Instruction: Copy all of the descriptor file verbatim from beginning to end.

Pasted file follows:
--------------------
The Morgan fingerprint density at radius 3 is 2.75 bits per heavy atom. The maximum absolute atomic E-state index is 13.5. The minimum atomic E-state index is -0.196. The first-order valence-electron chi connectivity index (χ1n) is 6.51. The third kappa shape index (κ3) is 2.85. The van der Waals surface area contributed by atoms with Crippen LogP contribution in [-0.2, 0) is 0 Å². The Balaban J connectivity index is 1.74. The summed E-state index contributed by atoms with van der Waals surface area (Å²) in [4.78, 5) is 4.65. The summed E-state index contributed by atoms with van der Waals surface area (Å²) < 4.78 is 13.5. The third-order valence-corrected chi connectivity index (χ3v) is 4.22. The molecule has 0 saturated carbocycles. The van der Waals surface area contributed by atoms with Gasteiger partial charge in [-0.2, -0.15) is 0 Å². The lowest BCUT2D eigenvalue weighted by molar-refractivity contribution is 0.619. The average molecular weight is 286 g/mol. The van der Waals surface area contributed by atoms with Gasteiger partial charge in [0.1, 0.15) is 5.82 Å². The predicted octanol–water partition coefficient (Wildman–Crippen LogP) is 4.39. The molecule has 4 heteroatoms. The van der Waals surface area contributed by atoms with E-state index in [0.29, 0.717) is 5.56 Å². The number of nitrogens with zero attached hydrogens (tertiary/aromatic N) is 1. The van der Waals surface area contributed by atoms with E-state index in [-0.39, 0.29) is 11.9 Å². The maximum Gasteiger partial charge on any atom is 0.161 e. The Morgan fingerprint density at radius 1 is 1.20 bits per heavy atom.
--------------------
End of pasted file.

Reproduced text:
The Morgan fingerprint density at radius 3 is 2.75 bits per heavy atom. The maximum absolute atomic E-state index is 13.5. The minimum atomic E-state index is -0.196. The first-order valence-electron chi connectivity index (χ1n) is 6.51. The third kappa shape index (κ3) is 2.85. The van der Waals surface area contributed by atoms with Crippen LogP contribution in [-0.2, 0) is 0 Å². The Balaban J connectivity index is 1.74. The summed E-state index contributed by atoms with van der Waals surface area (Å²) in [4.78, 5) is 4.65. The summed E-state index contributed by atoms with van der Waals surface area (Å²) < 4.78 is 13.5. The third-order valence-corrected chi connectivity index (χ3v) is 4.22. The molecule has 0 saturated carbocycles. The van der Waals surface area contributed by atoms with Gasteiger partial charge in [-0.2, -0.15) is 0 Å². The lowest BCUT2D eigenvalue weighted by molar-refractivity contribution is 0.619. The average molecular weight is 286 g/mol. The van der Waals surface area contributed by atoms with Gasteiger partial charge in [0.1, 0.15) is 5.82 Å². The predicted octanol–water partition coefficient (Wildman–Crippen LogP) is 4.39. The molecule has 4 heteroatoms. The van der Waals surface area contributed by atoms with E-state index in [0.29, 0.717) is 5.56 Å². The number of nitrogens with zero attached hydrogens (tertiary/aromatic N) is 1. The van der Waals surface area contributed by atoms with E-state index in [-0.39, 0.29) is 11.9 Å². The maximum Gasteiger partial charge on any atom is 0.161 e. The Morgan fingerprint density at radius 1 is 1.20 bits per heavy atom.